Episode 154: The Three Phases of Textual Fluidity

This is something that I have been using recently in some dissertation chapters and a journal article I just sent out that I think needs to be teased out just a bit more. If you have been reading my earlier academia related posts you’ll notice that one of the main critical theories that I use is Textual Criticism. Simply put, this particular method of analysis focuses on seeing the process of authorship as it goes from idea, to manuscript, and finally to publication. There’s a few critics who I use to define some of the more nuanced aspects. George Thomas Tanselle is one of the big kahunas in the field (if this critical theory interests you then I recommend you check out his Brief Rationale of Textual Criticism, a fairly short book with big ideas). Next up is Peter Shillingsburg from whom I amend the concept of the different performances that go into publishing and make the umbrella term of “authorial performances”. And finally, John Bryant who coins the term “textual fluidity”, a metaphor I am about to take to its logical extreme.

Let me start by saying that textual criticism was not designed with serialization in mind. Odds are, my adaptation of its tenets to deal with work being published over for which the publication process is fairly drawn out may make me the hero/enemy of the field if they ever see any of academic writing. Tanselle in particular has some interesting ideas that serve as the basis/launchpad for my discussion. He states that publication takes place in three stages: the work, the text, the document. The work is almost abstract and something that only the author has access to (think the realm of ideas). The text is what the author publishes but only through documents which is what readers actually get. Think of it this way, JK Rowling (who is one of my main examples of authorship in print) took a lot of notes and such as she was figuring out how to write the work of Harry Potter. She later got a manuscript accepted and edited a million times over before it became published. That first book was part of the text but we as readers got documents (individual copies of the book) that contained the text. If you underline a passage or something you alter the document not, the text itself. Only JK Rowling can affect the text pre and post publication. Now, within serialization we have that the seven books make up the entirety of the work. Technically, the spin offs are additions to the work but not to the actual narrative but that’s something for another post. In serialization, authors have to divide the work into different installments. The text thus becomes an aggregate as more parts are added to it and it grows but the individual parts of the story are contained within distinct and different documents. So, the work (when properly planned out like in the case of Wizard Supreme Rowling) should be pretty much the same size, the text will start small and grow through subsequent publication into the size of the work, and the documents will remain the same size through out. Except for omnibus editions and other collections but again, something for another time.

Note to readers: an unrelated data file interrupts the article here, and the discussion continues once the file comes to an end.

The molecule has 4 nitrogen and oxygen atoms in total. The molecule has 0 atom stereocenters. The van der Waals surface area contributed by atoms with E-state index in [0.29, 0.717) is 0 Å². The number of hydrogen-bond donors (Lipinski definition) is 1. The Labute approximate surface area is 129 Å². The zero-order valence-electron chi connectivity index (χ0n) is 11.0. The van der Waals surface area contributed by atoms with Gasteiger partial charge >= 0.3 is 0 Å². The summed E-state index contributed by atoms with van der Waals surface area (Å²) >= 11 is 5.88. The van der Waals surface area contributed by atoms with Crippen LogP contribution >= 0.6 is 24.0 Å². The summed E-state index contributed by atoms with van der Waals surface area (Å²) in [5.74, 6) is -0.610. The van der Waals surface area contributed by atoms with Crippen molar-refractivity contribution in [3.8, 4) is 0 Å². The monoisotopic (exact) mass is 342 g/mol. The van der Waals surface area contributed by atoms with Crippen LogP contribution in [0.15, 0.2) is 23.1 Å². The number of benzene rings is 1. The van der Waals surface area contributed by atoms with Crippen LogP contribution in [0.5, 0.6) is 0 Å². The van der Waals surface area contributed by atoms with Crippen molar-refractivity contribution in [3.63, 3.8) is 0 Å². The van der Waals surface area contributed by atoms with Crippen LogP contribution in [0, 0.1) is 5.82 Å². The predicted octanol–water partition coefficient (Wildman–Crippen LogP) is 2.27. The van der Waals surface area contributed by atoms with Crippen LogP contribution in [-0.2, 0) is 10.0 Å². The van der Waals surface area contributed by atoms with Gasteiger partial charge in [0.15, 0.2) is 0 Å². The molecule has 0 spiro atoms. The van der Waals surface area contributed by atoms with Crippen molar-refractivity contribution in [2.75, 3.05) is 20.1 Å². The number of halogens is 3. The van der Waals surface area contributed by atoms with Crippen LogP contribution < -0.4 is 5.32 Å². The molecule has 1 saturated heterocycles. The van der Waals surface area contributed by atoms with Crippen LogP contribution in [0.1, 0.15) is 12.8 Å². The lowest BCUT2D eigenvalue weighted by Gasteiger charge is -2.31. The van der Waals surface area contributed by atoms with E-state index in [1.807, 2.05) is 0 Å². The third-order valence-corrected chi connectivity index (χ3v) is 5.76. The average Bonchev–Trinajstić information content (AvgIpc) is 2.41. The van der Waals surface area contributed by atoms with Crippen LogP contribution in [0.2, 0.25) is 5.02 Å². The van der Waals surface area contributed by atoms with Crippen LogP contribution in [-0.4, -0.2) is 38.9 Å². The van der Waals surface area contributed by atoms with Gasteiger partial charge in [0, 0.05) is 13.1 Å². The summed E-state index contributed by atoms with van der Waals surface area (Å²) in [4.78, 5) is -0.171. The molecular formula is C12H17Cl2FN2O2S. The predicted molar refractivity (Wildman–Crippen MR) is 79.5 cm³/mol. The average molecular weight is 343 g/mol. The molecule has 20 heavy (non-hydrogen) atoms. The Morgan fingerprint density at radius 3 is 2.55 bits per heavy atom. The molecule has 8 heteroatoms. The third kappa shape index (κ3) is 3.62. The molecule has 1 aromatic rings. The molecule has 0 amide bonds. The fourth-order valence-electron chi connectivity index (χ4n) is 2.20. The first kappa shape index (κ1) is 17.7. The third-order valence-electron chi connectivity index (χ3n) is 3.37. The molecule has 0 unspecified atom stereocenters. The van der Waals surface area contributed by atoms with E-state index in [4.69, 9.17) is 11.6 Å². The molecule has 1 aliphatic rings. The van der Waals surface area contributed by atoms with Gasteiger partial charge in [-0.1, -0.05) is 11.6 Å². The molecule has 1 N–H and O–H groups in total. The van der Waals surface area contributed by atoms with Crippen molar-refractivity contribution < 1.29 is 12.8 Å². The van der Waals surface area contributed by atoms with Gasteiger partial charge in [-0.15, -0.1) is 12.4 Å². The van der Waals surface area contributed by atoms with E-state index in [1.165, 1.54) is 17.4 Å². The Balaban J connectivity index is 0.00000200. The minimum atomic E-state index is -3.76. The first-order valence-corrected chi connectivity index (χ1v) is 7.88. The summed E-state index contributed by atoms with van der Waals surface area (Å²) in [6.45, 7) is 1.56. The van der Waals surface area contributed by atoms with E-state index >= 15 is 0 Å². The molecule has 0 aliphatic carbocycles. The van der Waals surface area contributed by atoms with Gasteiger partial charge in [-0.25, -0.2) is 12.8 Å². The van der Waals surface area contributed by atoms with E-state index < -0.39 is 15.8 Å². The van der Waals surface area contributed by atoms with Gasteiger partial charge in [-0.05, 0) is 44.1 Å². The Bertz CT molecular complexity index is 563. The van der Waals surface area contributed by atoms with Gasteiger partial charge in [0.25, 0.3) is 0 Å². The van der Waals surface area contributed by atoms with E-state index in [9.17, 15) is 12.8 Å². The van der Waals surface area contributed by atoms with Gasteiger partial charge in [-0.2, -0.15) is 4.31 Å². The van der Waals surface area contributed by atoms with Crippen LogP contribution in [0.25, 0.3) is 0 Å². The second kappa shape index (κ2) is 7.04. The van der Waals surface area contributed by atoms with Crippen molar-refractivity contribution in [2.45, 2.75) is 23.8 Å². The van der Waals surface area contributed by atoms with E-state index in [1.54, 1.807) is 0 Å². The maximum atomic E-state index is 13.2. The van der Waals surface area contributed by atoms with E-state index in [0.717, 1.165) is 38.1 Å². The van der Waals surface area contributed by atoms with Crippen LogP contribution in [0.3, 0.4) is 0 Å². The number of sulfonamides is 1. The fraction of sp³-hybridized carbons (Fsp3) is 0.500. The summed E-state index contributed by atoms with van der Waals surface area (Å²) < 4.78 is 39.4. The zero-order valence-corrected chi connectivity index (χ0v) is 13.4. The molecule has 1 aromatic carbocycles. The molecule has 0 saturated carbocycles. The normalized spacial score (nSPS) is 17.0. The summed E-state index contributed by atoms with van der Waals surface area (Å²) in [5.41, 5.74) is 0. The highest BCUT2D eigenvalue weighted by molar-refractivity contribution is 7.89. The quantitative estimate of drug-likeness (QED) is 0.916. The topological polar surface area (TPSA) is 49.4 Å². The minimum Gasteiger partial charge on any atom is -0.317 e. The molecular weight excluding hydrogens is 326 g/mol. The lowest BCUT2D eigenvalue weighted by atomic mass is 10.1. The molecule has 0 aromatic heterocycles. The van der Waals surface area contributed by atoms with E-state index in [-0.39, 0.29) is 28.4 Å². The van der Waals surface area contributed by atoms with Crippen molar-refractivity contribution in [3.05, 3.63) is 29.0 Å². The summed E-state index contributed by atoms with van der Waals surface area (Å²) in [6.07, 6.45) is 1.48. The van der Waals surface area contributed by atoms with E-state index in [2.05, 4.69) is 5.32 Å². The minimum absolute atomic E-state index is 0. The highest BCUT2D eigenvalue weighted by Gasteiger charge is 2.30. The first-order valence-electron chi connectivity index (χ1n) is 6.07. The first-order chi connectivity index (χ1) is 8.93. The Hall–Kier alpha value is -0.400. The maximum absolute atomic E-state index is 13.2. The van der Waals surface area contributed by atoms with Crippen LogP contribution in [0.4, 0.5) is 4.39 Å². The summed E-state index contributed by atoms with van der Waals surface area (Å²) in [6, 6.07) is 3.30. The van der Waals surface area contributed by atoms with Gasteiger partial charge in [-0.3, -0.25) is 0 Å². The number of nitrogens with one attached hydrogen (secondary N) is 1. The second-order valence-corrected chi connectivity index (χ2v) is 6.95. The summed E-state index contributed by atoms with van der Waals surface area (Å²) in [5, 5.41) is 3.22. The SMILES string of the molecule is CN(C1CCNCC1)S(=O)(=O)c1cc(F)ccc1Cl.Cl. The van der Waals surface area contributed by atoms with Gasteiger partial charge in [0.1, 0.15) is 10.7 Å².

Now, here’s where the metaphor part gets interesting. Textual fluidity exists because the ideas are free flowing once the work starts to become concrete. Editors and friends chime in with ideas, notes are written and discarded, maybe even go through some different editions after publication happened. In this way, the text is changing in many ways, thus it becomes fluid and dynamic. If the text is like water, then it’s other forms may exist much like the phases of waters. The work is steam, almost ephemeral and unperceivable by the reader as the author contains it. The text is water, free flowing and changing as it goes through different channels; visible but not something once can see clearly defined. The document is ice, an encapsulated form of the text that is tangible to the senses.

Let’s go over the phases once again:

gaseous work

fluid text

frozen document

I think I’ve successfully married Tanselle’s and Bryant’s concepts but there is still one more step I wan to take. Another critical theory I engage is comparative media studies. Basically, it’s how the medium of publication alters the text. Now, let’s get back to the previous water metaphor. When water freezes it takes the shape of its previous container. In nature you get a lot of craziness (which is why snowflakes are so unique) but in your home, odds are you have ice cubes, ie cubes of ice, because there is a tray specifically designed to hold water in such a way which then fits easily in your next drink. However, there are a ton of novelty apparatuses that can make that same water into different shapes, like this one that makes Death Star ice that you didn’t know you wanted until know. So, medium of publication gives shape to the document as it freezes. Knowing that a particular medium has this kind of output weighs heavily on narrative production as the text becomes complete.

This is why, I’m studying authorship of serial fiction in different media, eg print, comics, and webcomics. The process of publication, and thus the form of the document, is different in each one so the way the text is perceived is heavily influenced by medium. Changing the document without altering the text accordingly can lead to some odd narrative outputs but again, that is something to be discussed later on.

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